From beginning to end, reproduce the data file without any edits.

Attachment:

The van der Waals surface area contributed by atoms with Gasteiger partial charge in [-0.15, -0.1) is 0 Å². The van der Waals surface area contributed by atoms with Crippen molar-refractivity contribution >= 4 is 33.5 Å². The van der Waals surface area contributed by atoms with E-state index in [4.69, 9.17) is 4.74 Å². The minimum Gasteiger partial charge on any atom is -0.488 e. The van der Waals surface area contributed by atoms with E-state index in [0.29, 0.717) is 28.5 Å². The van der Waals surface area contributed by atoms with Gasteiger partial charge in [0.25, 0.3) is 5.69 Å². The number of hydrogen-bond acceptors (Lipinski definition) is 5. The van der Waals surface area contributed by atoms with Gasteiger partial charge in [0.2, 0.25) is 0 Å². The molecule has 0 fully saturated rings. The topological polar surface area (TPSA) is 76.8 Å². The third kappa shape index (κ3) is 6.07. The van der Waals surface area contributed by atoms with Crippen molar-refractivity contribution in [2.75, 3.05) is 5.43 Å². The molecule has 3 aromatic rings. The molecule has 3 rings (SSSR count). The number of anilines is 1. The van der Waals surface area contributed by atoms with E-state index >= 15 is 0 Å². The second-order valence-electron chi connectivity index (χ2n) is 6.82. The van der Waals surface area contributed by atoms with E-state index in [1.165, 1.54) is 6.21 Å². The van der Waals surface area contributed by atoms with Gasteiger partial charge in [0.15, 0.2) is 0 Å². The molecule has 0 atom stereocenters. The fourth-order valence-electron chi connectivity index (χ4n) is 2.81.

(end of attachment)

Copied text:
The van der Waals surface area contributed by atoms with Gasteiger partial charge in [-0.15, -0.1) is 0 Å². The van der Waals surface area contributed by atoms with Crippen molar-refractivity contribution >= 4 is 33.5 Å². The van der Waals surface area contributed by atoms with E-state index in [4.69, 9.17) is 4.74 Å². The minimum Gasteiger partial charge on any atom is -0.488 e. The van der Waals surface area contributed by atoms with E-state index in [0.29, 0.717) is 28.5 Å². The van der Waals surface area contributed by atoms with Gasteiger partial charge in [0.25, 0.3) is 5.69 Å². The number of hydrogen-bond acceptors (Lipinski definition) is 5. The van der Waals surface area contributed by atoms with Gasteiger partial charge in [0.2, 0.25) is 0 Å². The molecule has 0 fully saturated rings. The topological polar surface area (TPSA) is 76.8 Å². The third kappa shape index (κ3) is 6.07. The van der Waals surface area contributed by atoms with Crippen molar-refractivity contribution in [2.75, 3.05) is 5.43 Å². The molecule has 3 aromatic rings. The molecule has 3 rings (SSSR count). The number of anilines is 1. The van der Waals surface area contributed by atoms with E-state index >= 15 is 0 Å². The second-order valence-electron chi connectivity index (χ2n) is 6.82. The van der Waals surface area contributed by atoms with E-state index in [1.165, 1.54) is 6.21 Å². The van der Waals surface area contributed by atoms with Gasteiger partial charge in [0.15, 0.2) is 0 Å². The molecule has 0 atom stereocenters. The fourth-order valence-electron chi connectivity index (χ4n) is 2.81.